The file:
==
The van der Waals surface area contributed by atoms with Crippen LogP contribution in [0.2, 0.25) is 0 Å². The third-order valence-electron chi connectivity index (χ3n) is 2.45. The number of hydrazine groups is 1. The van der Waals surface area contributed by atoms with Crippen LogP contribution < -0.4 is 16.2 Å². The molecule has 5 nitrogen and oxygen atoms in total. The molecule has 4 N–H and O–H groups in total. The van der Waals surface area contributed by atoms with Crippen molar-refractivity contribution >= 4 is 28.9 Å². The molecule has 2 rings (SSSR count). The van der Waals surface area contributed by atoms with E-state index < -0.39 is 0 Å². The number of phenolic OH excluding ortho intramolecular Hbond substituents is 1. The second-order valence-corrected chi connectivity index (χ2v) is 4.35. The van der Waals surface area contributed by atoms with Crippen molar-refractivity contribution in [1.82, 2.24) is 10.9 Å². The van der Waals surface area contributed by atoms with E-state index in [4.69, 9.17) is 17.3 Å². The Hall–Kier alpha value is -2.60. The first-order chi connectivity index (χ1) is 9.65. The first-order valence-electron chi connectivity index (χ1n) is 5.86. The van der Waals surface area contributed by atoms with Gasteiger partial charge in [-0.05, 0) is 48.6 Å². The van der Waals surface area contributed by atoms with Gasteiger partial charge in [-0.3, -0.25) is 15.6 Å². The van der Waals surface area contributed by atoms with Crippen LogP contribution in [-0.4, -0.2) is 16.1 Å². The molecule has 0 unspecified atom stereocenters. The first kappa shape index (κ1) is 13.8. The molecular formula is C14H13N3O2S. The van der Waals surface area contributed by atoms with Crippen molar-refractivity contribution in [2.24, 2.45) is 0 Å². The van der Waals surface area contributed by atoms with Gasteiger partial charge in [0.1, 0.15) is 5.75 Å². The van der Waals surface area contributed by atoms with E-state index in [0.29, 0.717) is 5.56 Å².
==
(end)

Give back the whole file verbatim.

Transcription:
The van der Waals surface area contributed by atoms with Crippen LogP contribution in [0.2, 0.25) is 0 Å². The third-order valence-electron chi connectivity index (χ3n) is 2.45. The number of hydrazine groups is 1. The van der Waals surface area contributed by atoms with Crippen LogP contribution < -0.4 is 16.2 Å². The molecule has 5 nitrogen and oxygen atoms in total. The molecule has 4 N–H and O–H groups in total. The van der Waals surface area contributed by atoms with Crippen molar-refractivity contribution >= 4 is 28.9 Å². The molecule has 2 rings (SSSR count). The van der Waals surface area contributed by atoms with E-state index < -0.39 is 0 Å². The number of phenolic OH excluding ortho intramolecular Hbond substituents is 1. The second-order valence-corrected chi connectivity index (χ2v) is 4.35. The van der Waals surface area contributed by atoms with Crippen molar-refractivity contribution in [1.82, 2.24) is 10.9 Å². The van der Waals surface area contributed by atoms with E-state index in [4.69, 9.17) is 17.3 Å². The Hall–Kier alpha value is -2.60. The first-order chi connectivity index (χ1) is 9.65. The first-order valence-electron chi connectivity index (χ1n) is 5.86. The van der Waals surface area contributed by atoms with Gasteiger partial charge in [-0.05, 0) is 48.6 Å². The van der Waals surface area contributed by atoms with Gasteiger partial charge in [-0.3, -0.25) is 15.6 Å². The van der Waals surface area contributed by atoms with Crippen LogP contribution in [-0.4, -0.2) is 16.1 Å². The molecule has 0 unspecified atom stereocenters. The first kappa shape index (κ1) is 13.8. The molecular formula is C14H13N3O2S. The van der Waals surface area contributed by atoms with Crippen molar-refractivity contribution in [2.24, 2.45) is 0 Å². The van der Waals surface area contributed by atoms with Gasteiger partial charge in [0.1, 0.15) is 5.75 Å². The van der Waals surface area contributed by atoms with E-state index in [0.29, 0.717) is 5.56 Å².